Adding an air curtain over a grocery store entrance is the equivalent to removing 14 cars from the road per year in greenhouse gas emissions. Market research consistently reports that both Millennials and Gen Z actively believe in reducing their carbon footprint, that they value experiences, and that they are willing to pay more for sustainability and environmentally-friendly alternatives.
For a long time, the conversation with owners has focused on energy conservation as it translates into dollars saved on the utility bill. Now, stakeholders are shifting the discussion to include not just the energy savings but the subsequent reduction in greenhouse gas (GHG) emissions from fossil-fired electricity generation and heating oil and natural gas transmission and use.
Along with that, the standards of what is acceptable to occupants of commercial and industrial buildings, whether they are customers, guests, patients, students, or employees have changed. Building occupants today expect comfort and good air quality, and assume that the building is operating in the best interest of their general health and well-being.
Reducing the carbon footprint of the built environment while maintaining the health and well-being of building occupants is a balancing act of sustainability goals that specifiers know well. The benefits of sustainable buildings are well documented, and the specifier community has played (and continues to play) a huge part in the creation, adoption, and promotion of green building standards (LEED, BREEAM, LBC, Green Globes, WELL, etc.) and commercial energy building codes (ASHRAE 90.1, ASHRAE 189.1, IECC, IgCC, ENERGY STAR).
Berner air curtains save energy / reduce carbon footprint
Running a sample calculation for a 1829 mm wide, 2134 mm high (72 in. wide, 84 in. high) entrance into a grocery store in Pittsburgh, Pennsylvania, whose hours are 8am–8pm, whose doors are physically open seven days a week for an average of five hours a day, tells us that the store will save 314.3 MMBtu per year or about $2228 in energy costs.
If we take the “Total MMBtu Saved” output of the Berner Energy Savings Calculator (in this case, 314.3 MMBtu) and convert it to kWh, we can then input this number into several GHG emission reduction calculators, including the U.S. EPA Greenhouse Gas Equivalencies Calculator. Using the above example, the EPA’s GHG Equivalencies Calculator tells us that the 314.3 MMBtu saved by the air curtain is the equivalent of 65.3 metric tons of carbon dioxide or greenhouse gas emissions from 264,024 km (164,057 miles) driven in a year by an average passenger vehicle. Said differently, adding the air curtain equates to removing 14.2 cars from the road or saving 32 ha (80 acres) of U.S. forest a year.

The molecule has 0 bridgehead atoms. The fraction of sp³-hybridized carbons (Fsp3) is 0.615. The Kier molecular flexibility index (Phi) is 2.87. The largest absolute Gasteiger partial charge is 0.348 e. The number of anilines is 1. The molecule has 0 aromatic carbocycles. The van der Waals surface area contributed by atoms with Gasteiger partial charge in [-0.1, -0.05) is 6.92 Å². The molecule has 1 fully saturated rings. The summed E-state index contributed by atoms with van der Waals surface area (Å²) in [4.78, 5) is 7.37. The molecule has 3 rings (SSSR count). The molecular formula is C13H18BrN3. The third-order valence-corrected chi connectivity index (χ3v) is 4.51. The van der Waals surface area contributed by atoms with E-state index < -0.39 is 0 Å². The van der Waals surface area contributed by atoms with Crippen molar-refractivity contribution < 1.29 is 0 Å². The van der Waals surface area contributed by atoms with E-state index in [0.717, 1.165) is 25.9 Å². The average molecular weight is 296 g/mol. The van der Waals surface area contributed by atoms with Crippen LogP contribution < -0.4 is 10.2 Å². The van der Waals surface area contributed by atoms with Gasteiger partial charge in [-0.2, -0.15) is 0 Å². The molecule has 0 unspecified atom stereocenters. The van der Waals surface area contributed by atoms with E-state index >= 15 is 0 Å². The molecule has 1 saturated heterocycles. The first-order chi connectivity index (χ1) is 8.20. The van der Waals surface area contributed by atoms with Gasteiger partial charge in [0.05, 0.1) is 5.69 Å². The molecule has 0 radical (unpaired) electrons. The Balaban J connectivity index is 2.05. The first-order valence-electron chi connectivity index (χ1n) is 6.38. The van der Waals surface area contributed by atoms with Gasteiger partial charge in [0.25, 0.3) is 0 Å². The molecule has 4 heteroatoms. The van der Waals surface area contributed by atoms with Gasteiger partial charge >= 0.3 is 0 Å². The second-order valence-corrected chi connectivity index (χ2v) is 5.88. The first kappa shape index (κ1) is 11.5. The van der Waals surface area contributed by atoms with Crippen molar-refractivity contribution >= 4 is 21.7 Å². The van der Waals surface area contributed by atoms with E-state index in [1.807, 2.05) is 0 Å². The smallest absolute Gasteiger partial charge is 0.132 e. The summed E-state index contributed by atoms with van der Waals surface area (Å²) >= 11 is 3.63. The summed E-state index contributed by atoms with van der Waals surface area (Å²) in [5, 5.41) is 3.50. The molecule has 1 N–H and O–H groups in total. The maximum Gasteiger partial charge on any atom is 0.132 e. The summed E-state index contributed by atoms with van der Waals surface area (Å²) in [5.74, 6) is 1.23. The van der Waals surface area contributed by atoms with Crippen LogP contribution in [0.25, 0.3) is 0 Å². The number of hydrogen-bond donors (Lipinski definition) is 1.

Major energy codes allow air curtains as substitutes for vestibules
ASHRAE 90.1-2019, Energy Standard for Buildings Except Low Rise Residential Buildings, the International Energy Conservation Code (IECC) and the International Green Construction Code (IgCC) building codes all include AMCA-certified air curtains as an exception to vestibules. Working with the Air Movement and Control Association International (AMCA), Berner International, the leading manufacturer of air curtains, led an industry-wide push for third party research regarding the efficacy, performance, and benefits of air curtains. The outcome of these efforts was official recognition by several code bodies that air curtains combined with vestibules work as well, or better than, vestibules at saving energy. It’s worth mentioning that the research showed that while air curtains work better than a vestibule, air curtains combined with a vestibule work the best at protecting against energy loss through the entrance as people come and go. The codes require an air curtain to have been tested in accordance with ANSI/AMCA 220, and after installation to have a minimum velocity of 400 feet/minute (2.0 m/s) at 6.0 inches (15 cm) above the threshold. One can verify that an air curtain has been AMCA tested and certified using AMCA’s Certified Product Search.
Berner air curtains support the experience